Forgive me, Vedder, for I have sinned. It's been more than a decade since my last idol worship. In my mid-teens, I lived and breathed Eddie Vedder and Pearl Jam, and I had the bootlegs and Monkeywrench Radio recordings to prove it. But somewhere between the Ticketmaster debacle and the occasionally maddening musical shift that accompanied the No Code and Yield years, I just lost interest.
It's been more than a decade since my last idol worship. In my mid-teens, I lived and breathed Eddie Vedder and Pearl Jam, and I had the bootlegs and Monkeywrench Radio recordings to prove it. But somewhere between the Ticketmaster debacle and the occasionally maddening musical shift that accompanied the No Code and Yield years, I just lost interest.
After the band's barnburner Monday night at the Sprint Center, however, I might consider coming back to the fold.
"We put this song on the setlist just so you could warm up your voices," Vedder announced early in the night, right before launching into the singalong-friendly "Elderly Woman Behind the Counter in a Small Town." "We're gonna be here for quite awhile tonight, so I suggest you warm up," he said. He wasn't exaggerating.
After Band of Horses -- whose ultra-jangly guitars (sometimes three at once) and crystalline vocals sounded just as sanguine in the arena as they do recorded -- finished its commendable nine-song opener, Vedder, lead guitarist Mike McCready, guitarist Stone Gossard, bassist Jeff Ament and drummer Matt "Foo" Cameron spent the next two and a half hours tearing through a 30-song, double-encore setlist with the kind of intensity and stamina that would make a tantric Sting jealous.
"This next song is called 'Mixed Metaphor'," Vedder joked before McCready launched into the opening licks of "Even Flow," a highly caffeinated tongue-twister that showcased the two elements that made Ten-era Pearl Jam so great: Vedder's deep, gritty vocals interspersed with McCready's sprawling, free-for-all guitar solos.
With a setlist larger than some bands' entire catalogs, it wasn't surprising to hear samples from Pearl Jam's entire 20-year history, from other grunge-era classics like "Black" and "Porch" to the band's latest all-acoustic single, "Just Breathe."
The band's new single has been getting far too much radio play in Kansas City, and it showed. Although the crowd was thrilled to hear it, they seemed equally interested in older, less-beaten-into-the-ground tracks like "Do the Evolution" -- although that may have had something to do with the band's frenetic, near-flawless execution that made it the perfect final track before the first encore.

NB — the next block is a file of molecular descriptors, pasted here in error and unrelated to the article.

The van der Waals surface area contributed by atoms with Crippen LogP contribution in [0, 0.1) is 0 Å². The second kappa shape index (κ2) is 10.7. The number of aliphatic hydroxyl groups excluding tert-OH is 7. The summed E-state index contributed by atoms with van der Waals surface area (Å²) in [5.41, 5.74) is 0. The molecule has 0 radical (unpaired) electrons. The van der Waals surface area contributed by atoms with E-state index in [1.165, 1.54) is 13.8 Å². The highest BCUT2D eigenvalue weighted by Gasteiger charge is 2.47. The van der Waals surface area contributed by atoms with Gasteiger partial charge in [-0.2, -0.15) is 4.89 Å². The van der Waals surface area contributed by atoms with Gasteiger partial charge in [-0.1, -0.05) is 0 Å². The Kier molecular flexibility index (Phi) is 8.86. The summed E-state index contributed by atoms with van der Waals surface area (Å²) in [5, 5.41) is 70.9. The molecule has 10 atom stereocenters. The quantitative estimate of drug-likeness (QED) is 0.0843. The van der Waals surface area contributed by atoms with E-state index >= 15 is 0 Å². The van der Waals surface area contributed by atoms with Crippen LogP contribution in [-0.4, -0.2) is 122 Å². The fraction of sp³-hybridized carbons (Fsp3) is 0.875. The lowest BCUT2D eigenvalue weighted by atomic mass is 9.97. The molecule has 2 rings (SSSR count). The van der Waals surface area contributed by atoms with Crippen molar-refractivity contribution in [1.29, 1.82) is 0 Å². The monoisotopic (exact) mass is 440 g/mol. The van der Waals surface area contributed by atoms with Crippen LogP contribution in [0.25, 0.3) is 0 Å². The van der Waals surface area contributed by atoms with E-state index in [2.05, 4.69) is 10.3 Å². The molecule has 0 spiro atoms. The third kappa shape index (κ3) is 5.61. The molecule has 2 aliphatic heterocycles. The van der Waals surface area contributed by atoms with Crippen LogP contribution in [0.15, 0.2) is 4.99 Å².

There's a reputation for self-importance that's dogged Vedder for years, but other than a little hometown pandering in a Royals jersey (not too surprising for an arena show), it wasn't apparent. One of the most touching moments of the night was at the start of the second encore, when he brought paralyzed anti-war vet and Northland native Thomas Young onstage for "No More," a song written by Vedder for "Body of War," a documentary that chronicles Young's struggles after returning from Iraq.
Like so many tours before it, the second encore careened to a close with the one-two punch of "Yellow Ledbetter" and Neil Young's "Rockin' in the Free World." As the latter reached its squelching guitar apex, the house lights gradually came up, revealing thousands of fans screaming and fist-pumping in unison. Even after such an epic set, the audience still seemed ready for more.
A lot has changed in the Pearl Jam universe since Ten hit store shelves 20 years ago, but Monday's show made one thing obvious: song after song, the band commands its live shows like a preacher from the pulpit.
In the name of the Vedder, and the Stone, and the McCready spirit. Amen.
Band of Horses Setlist:
The First Song
The Great Salt Lake
Is There a Ghost
The General Specific
No One's Gonna Love You
Ode to LRC
Pearl Jam Setlist:
Of the Girl
World Wide Suicide
Elderly Woman Behind the Counter in a Small Town
Amongst the Waves
Do the Evolution
Off He Goes
Given to Fly
Happy Birthday (for tour manager Mark Smith)
Rockin' in the Free World (Neil Young Cover)
Star Spangled Banner (Jimi Hendrix version)